Weather wise, the past few days have been very odd. In fact, the whole darned winter has been a strange one. Parts of the eastern seaboard have been pelted by one storm after another, and surely New York and Washington, D.C., have received more snow than they ever thought they would get. Meanwhile, the weather in central Maine has been relatively balmy with not much snow. Even around our little house in the big woods, there are bare patches of ground that grow larger every day. Today is March 1st, yet in some ways it has felt as though most of February was, in fact, March, that intermediate month of gray weather, mud, and gloom, when it’s not quite winter but not quite spring, either. While we are not sorry to be spared the massive snowstorms, most central Mainers are not exactly excited about the prospect of having two Marches. To our way of thinking, April is certainly not the cruelest month in Maine. That honor belongs to March.
To go right along with the weird weather we’ve been having, a tempest blew in last Thursday. While New York City, where our eldest daughter, Dee, lives, was again bombarded with snow, Maine got rain—and plenty of it—along with strong winds. It rained and rained until basements filled with water, rivers flooded, and in one town—Rockland—a roof blew off a house and blocked the main street. On our road, a huge tree came down, taking power lines with it, and we were without power for twelve hours. We felt very sorry for ourselves until we heard from our friend Bob Johnson in New Hampshire, who had been without power for two days.
On the Friday after the storm, I took our dog, Liam, for a walk. It was a sunny day and fairly warm. Water raced down the ditches—in February!—and it ran so clear that underneath the leaves and the sand were in sharp detail. Birds sang their spring songs, and the remaining snow banks, so little and dirty, had a discouraged look, as though they knew their time was soon coming to an end.
To cheer the family up, I decided to make whoopie pies, those round, little chocolate cakes filled with cream. Moist, chewy, yet made to be held in the hand as they are eaten, whoopie pies are big in Maine, and the whole family is very keen on them. Not far from where we live, there is a company—Isamax Snacks—that makes such good whoopie pies for such a reasonable price that I haven’t made them in years. Many years. In truth, since I was a teenager. Our local grocery store carries them, and whenever we are in a whoopie-pie mood, usually once a week, I just buy them.
But, as someone who likes to cook from scratch, I thought I should give whoopie pies a shot, and the weekend after the tempest—when February had felt like March, and March was still ahead us—seemed like the perfect time to tackle the project. Our daughter Shannon and her fiancé Mike came over, and the whoopie pie making commenced. I used a recipe from The Tightwad Gazette II, and we were all eagerly anticipating an afternoon of whoopie-pie indulgence.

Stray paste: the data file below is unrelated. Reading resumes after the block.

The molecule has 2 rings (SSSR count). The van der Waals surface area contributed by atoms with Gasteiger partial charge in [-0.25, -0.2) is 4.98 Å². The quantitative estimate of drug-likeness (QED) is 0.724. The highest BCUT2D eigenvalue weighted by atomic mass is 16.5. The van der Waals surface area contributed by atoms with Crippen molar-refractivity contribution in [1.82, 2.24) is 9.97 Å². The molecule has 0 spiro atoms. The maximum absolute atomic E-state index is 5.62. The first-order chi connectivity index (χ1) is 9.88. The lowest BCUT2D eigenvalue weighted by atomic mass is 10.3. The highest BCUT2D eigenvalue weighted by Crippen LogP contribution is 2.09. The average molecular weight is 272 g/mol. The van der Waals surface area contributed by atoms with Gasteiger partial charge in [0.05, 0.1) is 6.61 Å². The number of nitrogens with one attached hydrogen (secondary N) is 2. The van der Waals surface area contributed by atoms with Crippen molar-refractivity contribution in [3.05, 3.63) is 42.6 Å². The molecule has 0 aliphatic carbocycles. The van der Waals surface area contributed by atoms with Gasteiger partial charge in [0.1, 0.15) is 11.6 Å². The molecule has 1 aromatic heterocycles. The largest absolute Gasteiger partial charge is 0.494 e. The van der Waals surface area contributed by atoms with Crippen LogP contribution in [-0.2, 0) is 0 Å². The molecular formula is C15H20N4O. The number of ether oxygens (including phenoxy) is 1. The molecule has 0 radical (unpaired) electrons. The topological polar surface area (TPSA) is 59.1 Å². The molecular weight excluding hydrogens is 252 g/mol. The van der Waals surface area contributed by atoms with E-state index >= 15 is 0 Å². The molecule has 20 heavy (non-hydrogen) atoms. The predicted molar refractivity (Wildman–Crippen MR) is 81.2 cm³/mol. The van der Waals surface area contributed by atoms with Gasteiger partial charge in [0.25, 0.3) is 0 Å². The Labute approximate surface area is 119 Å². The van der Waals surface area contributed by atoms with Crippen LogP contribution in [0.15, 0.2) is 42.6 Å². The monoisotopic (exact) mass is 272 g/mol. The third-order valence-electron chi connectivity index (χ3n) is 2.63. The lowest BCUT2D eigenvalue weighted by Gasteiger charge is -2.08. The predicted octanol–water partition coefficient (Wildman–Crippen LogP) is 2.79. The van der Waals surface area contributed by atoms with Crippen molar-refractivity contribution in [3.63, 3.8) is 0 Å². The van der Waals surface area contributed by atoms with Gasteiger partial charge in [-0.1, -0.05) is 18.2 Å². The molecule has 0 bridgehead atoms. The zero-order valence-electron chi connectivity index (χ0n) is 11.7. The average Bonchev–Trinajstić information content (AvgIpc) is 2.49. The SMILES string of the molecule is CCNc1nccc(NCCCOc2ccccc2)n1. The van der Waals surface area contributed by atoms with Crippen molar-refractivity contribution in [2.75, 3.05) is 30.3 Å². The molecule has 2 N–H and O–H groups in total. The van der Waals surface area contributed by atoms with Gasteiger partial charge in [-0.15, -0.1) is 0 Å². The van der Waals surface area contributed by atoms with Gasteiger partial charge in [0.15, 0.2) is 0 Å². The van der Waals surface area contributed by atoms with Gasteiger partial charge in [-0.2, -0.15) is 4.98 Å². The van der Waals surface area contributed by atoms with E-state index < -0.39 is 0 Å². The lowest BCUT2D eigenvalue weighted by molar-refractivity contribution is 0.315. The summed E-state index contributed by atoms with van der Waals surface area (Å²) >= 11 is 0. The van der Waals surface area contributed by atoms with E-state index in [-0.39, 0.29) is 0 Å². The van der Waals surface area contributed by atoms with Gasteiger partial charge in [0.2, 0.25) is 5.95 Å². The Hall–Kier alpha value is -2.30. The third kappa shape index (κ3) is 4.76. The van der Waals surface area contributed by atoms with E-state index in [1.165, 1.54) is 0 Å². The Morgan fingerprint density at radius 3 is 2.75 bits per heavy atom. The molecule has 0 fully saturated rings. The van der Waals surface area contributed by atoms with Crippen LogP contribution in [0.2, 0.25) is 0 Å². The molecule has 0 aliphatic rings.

Maybe it was the tempest. Maybe it was the weird February we just had. Maybe it was the recipe or the baking soda I used. Who knows what really happened? But let’s just say my whoopie pies won’t be competing anytime soon with the ones from Isamax Snacks. Flat and disappointing, my whoopie pies looked more like a chocolate cookie than those puffy little half-circles held together with cream that we all love so much. Mine were edible, but that’s about the best that could be said about them.
Now I have to decide how much effort I want to put into learning how to make a good whoopie pie. On the one hand, when a cook fails at making something, the best thing to do is to keep trying until he or she succeeds. Julia Child writes about how she poached so many eggs before she got the results she wanted that she and her husband Paul couldn’t bear to eat any more eggs, and they had to be flushed down the toilet. On the other hand, even though we love whoopie pies, they are a treat that should be an occasional indulgence—once a week at the most. Do I really want to make them over and over until I get them right? Unlike Julie Child, I can’t bear to throw out food that is edible but not perfect. Should Clif and I really be eating so many whoopie pies? And, finally, we have such good local whoopie pies, courtesy of Isamax Snacks, that we never have to go without.
I don’t know what I’m going to do. But this morning, I was looking at whoopie pie recipes on the Internet. While I don’t want to make any firm commitments, it doesn’t seem unreasonable to predict that I will be trying to make whoopie pies sometime in the near future.